A Night to Remember

I haven’t looked through a telescope in weeks. The second half of April seemed an endless string of cloudy nights and while I’m sure there were a few clear ones in there, one thing or another kept me from getting out under the stars with a telescope.

I am starting to miss observing and I can’t help but recall one of the last sessions of April, which happened to give the best views of Jupiter I’ve yet seen.

I was enjoying a pleasant evening out in the back yard with the kids when I first noticed Venus visible in the southwest and shortly after that was able to spot Jupiter, with some difficulty as the sky was still blue, near the zenith so I decided to bring out the 10″ Dob. Only a few weeks earlier I would’ve chosen a smaller scope but due to the mild weather that day I suspected the telescope would not need much, if any, cooling before being usable at high powers.

Starting with an 8-24mm zoom I was surprised at how steady the image appeared at 156x with the GRS and a shadow transit both readily visible. The boys each took turns looking and then my wife sat and watched, and tracked while I went inside to grab the binoviewers.

Using a binoviewer with a Newtonian can be tricky because the binoviewers introduce a longer light path than most Newts are designed to handle. A telescope like the AWB OneSky can be partially collapsed to allow a binoviewer to come to focus but a solid tube requires modifying the light path with a Barlow or Optical Correction System (OCS).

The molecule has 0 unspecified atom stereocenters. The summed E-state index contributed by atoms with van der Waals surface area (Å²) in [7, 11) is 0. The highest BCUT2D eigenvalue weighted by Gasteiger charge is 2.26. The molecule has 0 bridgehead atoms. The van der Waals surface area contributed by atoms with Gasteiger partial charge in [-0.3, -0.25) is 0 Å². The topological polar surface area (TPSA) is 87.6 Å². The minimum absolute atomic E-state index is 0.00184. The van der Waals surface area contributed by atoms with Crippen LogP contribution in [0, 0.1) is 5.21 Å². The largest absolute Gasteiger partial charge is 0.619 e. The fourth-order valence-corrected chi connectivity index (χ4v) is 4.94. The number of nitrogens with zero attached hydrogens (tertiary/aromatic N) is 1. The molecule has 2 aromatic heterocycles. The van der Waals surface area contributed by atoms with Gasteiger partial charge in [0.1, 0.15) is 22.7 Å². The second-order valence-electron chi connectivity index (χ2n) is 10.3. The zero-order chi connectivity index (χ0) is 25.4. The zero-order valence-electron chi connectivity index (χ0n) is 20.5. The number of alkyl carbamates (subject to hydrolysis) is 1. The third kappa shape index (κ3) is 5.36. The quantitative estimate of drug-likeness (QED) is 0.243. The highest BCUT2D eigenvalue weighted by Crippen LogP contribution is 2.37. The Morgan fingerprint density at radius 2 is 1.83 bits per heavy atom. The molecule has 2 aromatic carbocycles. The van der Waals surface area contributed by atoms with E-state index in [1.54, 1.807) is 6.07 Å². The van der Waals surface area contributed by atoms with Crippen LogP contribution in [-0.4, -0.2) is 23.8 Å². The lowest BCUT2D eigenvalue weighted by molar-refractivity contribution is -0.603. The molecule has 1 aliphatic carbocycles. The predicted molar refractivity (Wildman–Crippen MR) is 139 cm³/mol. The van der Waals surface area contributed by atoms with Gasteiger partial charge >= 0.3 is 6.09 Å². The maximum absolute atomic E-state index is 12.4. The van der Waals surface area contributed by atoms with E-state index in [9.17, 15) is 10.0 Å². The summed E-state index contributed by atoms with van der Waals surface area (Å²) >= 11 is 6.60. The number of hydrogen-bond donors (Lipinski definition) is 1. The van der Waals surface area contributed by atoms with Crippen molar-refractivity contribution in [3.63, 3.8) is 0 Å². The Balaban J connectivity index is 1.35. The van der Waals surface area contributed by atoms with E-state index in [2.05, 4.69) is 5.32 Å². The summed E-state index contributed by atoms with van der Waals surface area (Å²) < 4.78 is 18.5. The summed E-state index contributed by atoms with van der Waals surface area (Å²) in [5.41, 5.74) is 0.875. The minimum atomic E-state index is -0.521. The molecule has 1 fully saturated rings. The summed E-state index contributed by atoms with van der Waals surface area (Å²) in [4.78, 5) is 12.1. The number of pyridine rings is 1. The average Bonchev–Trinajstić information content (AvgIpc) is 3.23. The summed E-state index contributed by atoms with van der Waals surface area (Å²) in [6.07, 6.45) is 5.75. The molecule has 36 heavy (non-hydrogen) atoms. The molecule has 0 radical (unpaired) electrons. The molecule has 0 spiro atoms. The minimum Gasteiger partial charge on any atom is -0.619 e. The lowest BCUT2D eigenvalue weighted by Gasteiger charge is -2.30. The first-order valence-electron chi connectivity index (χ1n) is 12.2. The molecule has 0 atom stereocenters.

First I threaded the 2x OCS that works in my refractors into the binoviewer nosepiece, which was a no go in the Dob – still not enough in travel to reach focus – but I expected that. I have a 1.25x Siebert OCS that is designed for use with Newtonian reflectors and came to focus but the image with 26mm Plossls was small so that came off too.

I then threaded the element from a 2.25x Baader Q-barlow into the binoviewer nosepiece, which gives somewhere between 5-6x the magnification of the eyepieces being used so the power with the 26mm Plossls was around 300x. I was shocked by the view. The GRS and shadow stood out starkly. The division between the GRS and the SEB was enormous and white areas trailing the GRS were very clear and appeared like small ovals.

This photograph of Jupiter, taken by Ray Webster on April 16, 2015, shows many of the same features I observed on April 17.

This photograph of Jupiter, taken by Ray Webster on April 16, 2015, shows many of the same features I observed on April 17.

I went to 20mm Plossls (over 350x!) and during glimpses of steady seeing the views were fantastic showing me details that I’ve previously only seen in photographs. This image posted by Ray Webster on the Cloudy Nights Solar System imaging forum from the night before comes pretty close to what I was seeing at the eyepieces. Thanks to Ray for allowing me to include his image here.

The binoviewers allowed viewing with both eyes, which is more comfortable and in my experience allows me to more readily recognize small detail, but the seeing was exceptionally good. More than once I’ve seen very good seeing around sunset and twilight get worse as night falls. Eventually the seeing did degrade and I first backed off the magnification, then packed it in completely.

But for about an hour we were treated to quite a show – a mass-produced Dob and basic binoviewers are capable of some pretty amazing planetary views when the seeing cooperates.


Original content copyright 2015 by David Philips. All Rights Reserved. This post may contain links to affiliate sites; sales through affiliate links may benefit this site.

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